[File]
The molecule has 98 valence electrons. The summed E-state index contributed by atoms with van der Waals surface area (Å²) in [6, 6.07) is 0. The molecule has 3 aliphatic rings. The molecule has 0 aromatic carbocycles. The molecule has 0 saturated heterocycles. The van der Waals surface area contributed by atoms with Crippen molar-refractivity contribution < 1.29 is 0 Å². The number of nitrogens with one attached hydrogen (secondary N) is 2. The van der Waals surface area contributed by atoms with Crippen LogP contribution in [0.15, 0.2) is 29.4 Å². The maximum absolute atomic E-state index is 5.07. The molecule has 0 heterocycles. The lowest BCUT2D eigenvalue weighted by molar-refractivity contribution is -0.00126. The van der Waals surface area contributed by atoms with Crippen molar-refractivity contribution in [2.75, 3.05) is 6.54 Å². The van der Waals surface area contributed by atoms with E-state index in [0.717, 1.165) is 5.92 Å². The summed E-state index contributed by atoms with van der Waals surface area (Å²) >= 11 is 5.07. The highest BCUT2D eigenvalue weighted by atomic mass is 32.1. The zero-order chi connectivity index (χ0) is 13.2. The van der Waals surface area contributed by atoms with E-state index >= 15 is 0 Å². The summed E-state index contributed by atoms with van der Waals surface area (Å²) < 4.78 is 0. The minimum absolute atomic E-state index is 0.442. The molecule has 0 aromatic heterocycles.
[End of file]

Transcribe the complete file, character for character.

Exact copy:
The molecule has 98 valence electrons. The summed E-state index contributed by atoms with van der Waals surface area (Å²) in [6, 6.07) is 0. The molecule has 3 aliphatic rings. The molecule has 0 aromatic carbocycles. The molecule has 0 saturated heterocycles. The van der Waals surface area contributed by atoms with Crippen molar-refractivity contribution < 1.29 is 0 Å². The number of nitrogens with one attached hydrogen (secondary N) is 2. The van der Waals surface area contributed by atoms with Crippen LogP contribution in [0.15, 0.2) is 29.4 Å². The maximum absolute atomic E-state index is 5.07. The molecule has 0 heterocycles. The lowest BCUT2D eigenvalue weighted by molar-refractivity contribution is -0.00126. The van der Waals surface area contributed by atoms with Crippen molar-refractivity contribution in [2.75, 3.05) is 6.54 Å². The van der Waals surface area contributed by atoms with E-state index in [0.717, 1.165) is 5.92 Å². The summed E-state index contributed by atoms with van der Waals surface area (Å²) >= 11 is 5.07. The highest BCUT2D eigenvalue weighted by atomic mass is 32.1. The zero-order chi connectivity index (χ0) is 13.2. The van der Waals surface area contributed by atoms with E-state index >= 15 is 0 Å². The summed E-state index contributed by atoms with van der Waals surface area (Å²) < 4.78 is 0. The minimum absolute atomic E-state index is 0.442. The molecule has 0 aromatic heterocycles.